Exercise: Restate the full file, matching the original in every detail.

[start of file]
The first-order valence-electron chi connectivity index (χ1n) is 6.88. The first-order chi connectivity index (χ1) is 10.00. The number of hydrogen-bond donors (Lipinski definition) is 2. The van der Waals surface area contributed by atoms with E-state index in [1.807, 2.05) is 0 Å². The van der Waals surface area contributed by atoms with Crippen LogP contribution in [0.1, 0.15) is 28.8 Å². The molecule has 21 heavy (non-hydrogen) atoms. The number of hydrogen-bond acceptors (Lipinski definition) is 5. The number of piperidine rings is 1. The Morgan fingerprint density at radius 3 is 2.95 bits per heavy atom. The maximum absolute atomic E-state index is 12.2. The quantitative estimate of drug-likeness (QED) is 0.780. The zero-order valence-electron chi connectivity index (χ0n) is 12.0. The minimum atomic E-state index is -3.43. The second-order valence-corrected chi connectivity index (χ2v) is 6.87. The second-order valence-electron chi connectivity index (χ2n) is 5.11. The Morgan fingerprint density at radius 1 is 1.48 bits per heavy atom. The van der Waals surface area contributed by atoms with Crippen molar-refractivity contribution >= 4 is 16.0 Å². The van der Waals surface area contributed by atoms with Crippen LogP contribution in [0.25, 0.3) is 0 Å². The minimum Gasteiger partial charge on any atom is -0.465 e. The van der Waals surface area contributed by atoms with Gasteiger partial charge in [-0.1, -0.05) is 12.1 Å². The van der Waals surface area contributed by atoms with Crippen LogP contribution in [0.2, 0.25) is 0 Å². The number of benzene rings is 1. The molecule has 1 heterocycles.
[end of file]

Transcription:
The first-order valence-electron chi connectivity index (χ1n) is 6.88. The first-order chi connectivity index (χ1) is 10.00. The number of hydrogen-bond donors (Lipinski definition) is 2. The van der Waals surface area contributed by atoms with E-state index in [1.807, 2.05) is 0 Å². The van der Waals surface area contributed by atoms with Crippen LogP contribution in [0.1, 0.15) is 28.8 Å². The molecule has 21 heavy (non-hydrogen) atoms. The number of hydrogen-bond acceptors (Lipinski definition) is 5. The number of piperidine rings is 1. The Morgan fingerprint density at radius 3 is 2.95 bits per heavy atom. The maximum absolute atomic E-state index is 12.2. The quantitative estimate of drug-likeness (QED) is 0.780. The zero-order valence-electron chi connectivity index (χ0n) is 12.0. The minimum atomic E-state index is -3.43. The second-order valence-corrected chi connectivity index (χ2v) is 6.87. The second-order valence-electron chi connectivity index (χ2n) is 5.11. The Morgan fingerprint density at radius 1 is 1.48 bits per heavy atom. The van der Waals surface area contributed by atoms with Crippen molar-refractivity contribution >= 4 is 16.0 Å². The van der Waals surface area contributed by atoms with Crippen LogP contribution in [0.25, 0.3) is 0 Å². The minimum Gasteiger partial charge on any atom is -0.465 e. The van der Waals surface area contributed by atoms with Gasteiger partial charge in [-0.1, -0.05) is 12.1 Å². The van der Waals surface area contributed by atoms with Crippen LogP contribution in [0.2, 0.25) is 0 Å². The number of benzene rings is 1. The molecule has 1 heterocycles.